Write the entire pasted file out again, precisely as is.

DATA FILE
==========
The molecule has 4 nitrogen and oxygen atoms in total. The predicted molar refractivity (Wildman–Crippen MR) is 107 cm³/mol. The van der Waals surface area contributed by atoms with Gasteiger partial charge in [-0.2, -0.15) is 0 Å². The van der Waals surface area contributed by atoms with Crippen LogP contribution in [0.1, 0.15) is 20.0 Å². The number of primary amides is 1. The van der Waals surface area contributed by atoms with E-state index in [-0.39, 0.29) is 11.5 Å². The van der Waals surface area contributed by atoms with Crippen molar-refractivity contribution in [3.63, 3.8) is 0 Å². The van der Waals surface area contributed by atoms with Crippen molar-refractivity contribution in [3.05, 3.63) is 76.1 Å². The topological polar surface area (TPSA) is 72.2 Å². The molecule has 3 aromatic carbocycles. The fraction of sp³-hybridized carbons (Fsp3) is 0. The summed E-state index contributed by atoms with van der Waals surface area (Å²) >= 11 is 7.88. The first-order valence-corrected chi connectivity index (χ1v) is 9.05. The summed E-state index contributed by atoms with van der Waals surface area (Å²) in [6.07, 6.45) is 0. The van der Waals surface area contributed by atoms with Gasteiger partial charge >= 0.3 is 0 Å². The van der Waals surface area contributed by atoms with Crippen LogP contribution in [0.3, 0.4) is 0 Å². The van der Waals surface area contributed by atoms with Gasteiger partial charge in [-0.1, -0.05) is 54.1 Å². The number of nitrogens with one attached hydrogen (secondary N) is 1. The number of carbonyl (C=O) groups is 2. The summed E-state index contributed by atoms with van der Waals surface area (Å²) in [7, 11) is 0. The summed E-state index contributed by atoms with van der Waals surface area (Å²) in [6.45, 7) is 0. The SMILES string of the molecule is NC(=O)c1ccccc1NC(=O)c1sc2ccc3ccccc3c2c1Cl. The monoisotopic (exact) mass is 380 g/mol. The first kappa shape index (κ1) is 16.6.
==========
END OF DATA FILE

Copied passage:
The molecule has 4 nitrogen and oxygen atoms in total. The predicted molar refractivity (Wildman–Crippen MR) is 107 cm³/mol. The van der Waals surface area contributed by atoms with Gasteiger partial charge in [-0.2, -0.15) is 0 Å². The van der Waals surface area contributed by atoms with Crippen LogP contribution in [0.1, 0.15) is 20.0 Å². The number of primary amides is 1. The van der Waals surface area contributed by atoms with E-state index in [-0.39, 0.29) is 11.5 Å². The van der Waals surface area contributed by atoms with Crippen molar-refractivity contribution in [3.63, 3.8) is 0 Å². The van der Waals surface area contributed by atoms with Crippen molar-refractivity contribution in [3.05, 3.63) is 76.1 Å². The topological polar surface area (TPSA) is 72.2 Å². The molecule has 3 aromatic carbocycles. The fraction of sp³-hybridized carbons (Fsp3) is 0. The summed E-state index contributed by atoms with van der Waals surface area (Å²) >= 11 is 7.88. The first-order valence-corrected chi connectivity index (χ1v) is 9.05. The summed E-state index contributed by atoms with van der Waals surface area (Å²) in [6.07, 6.45) is 0. The van der Waals surface area contributed by atoms with Gasteiger partial charge >= 0.3 is 0 Å². The van der Waals surface area contributed by atoms with Crippen LogP contribution in [0.3, 0.4) is 0 Å². The van der Waals surface area contributed by atoms with Gasteiger partial charge in [-0.1, -0.05) is 54.1 Å². The number of nitrogens with one attached hydrogen (secondary N) is 1. The number of carbonyl (C=O) groups is 2. The summed E-state index contributed by atoms with van der Waals surface area (Å²) in [7, 11) is 0. The summed E-state index contributed by atoms with van der Waals surface area (Å²) in [6.45, 7) is 0. The SMILES string of the molecule is NC(=O)c1ccccc1NC(=O)c1sc2ccc3ccccc3c2c1Cl. The monoisotopic (exact) mass is 380 g/mol. The first kappa shape index (κ1) is 16.6.